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Sterling Scholar judging begins

LAYTON — In 1996, Jenny McKenna was the Sterling Scholar in English at Park City High School. At the time, McKenna thought it was a good way to get into college but nothing more.

Now an English teacher at Ben Lomond High School who helps Sterling Scholars from her school prepare their portfolios, McKenna thinks very differently about the program.

"The best part about it is having them put their creativity into words and tell about themselves with a story and with pages," she said. "By the time they're seniors, they have read everyone else's stories and everyone else's poems, but few of them have read their own stories, or realized they're characters in a story."

McKenna's students gathered with students from high schools all over the state at Northridge High School Wednesday for the Sterling Scholar regional judging. Candidates in 13 categories ranging from family and consumer science to mathematics were judged at Northridge, Copper Hills in West Jordan and Mountain View High School in Orem.

After Wednesday's round of competing and interviewing at the regional sites, 195 of the students will be selected as state finalists and will advance to the final judging on March 3.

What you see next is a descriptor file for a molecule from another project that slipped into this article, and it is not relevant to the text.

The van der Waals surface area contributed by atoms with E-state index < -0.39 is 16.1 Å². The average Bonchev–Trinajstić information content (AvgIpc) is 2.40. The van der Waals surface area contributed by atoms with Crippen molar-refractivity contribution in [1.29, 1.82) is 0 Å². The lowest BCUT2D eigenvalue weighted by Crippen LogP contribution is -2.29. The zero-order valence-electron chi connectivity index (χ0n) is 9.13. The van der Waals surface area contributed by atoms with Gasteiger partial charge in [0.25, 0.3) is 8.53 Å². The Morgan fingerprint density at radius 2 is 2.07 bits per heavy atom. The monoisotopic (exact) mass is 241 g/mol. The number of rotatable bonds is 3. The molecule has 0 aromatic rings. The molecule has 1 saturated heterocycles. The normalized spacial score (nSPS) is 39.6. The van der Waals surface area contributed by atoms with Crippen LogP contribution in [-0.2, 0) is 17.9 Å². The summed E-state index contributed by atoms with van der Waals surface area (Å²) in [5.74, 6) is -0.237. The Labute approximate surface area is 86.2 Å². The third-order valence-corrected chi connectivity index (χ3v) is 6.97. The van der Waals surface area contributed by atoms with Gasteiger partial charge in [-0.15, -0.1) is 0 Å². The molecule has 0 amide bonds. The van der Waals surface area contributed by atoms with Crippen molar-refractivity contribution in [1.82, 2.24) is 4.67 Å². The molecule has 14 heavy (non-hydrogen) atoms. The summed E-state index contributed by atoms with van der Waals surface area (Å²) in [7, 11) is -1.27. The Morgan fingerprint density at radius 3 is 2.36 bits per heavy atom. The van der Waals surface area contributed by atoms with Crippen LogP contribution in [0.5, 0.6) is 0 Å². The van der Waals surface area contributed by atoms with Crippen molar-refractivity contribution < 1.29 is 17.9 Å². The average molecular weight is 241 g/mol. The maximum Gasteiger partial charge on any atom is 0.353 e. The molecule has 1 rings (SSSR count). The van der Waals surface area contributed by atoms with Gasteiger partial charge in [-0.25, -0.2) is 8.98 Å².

But Kent Smith, former president and founder of Heritage Festivals and a Sterling Scholar music judge for the past seven years, said winning isn't nearly as important as the experience.

"It's a fabulous experience," Smith said. "Some kids are at a higher level than others, but they are all so talented. That doesn't happen by accident."

Kate Howard, Sterling Scholar of visual arts from Bear River High School, developed her talents by carrying around notebooks to draw and sketch everything ever since she was a child. Dani Staples worked after school at a day care before being selected as Viewmont's family and consumer science Sterling Scholar. Other students spent years dancing and singing to get here. One even played the bagpipes.

Regardless of their talents, students from every category agreed this experience was one that had taught them about themselves and given them an extra push to succeed.

"This has taught me about my strengths," said Valerie Anderson. "Having to write down all that you've done, it helps you realize what you're capable of."

e-mail: ashaha@desnews.com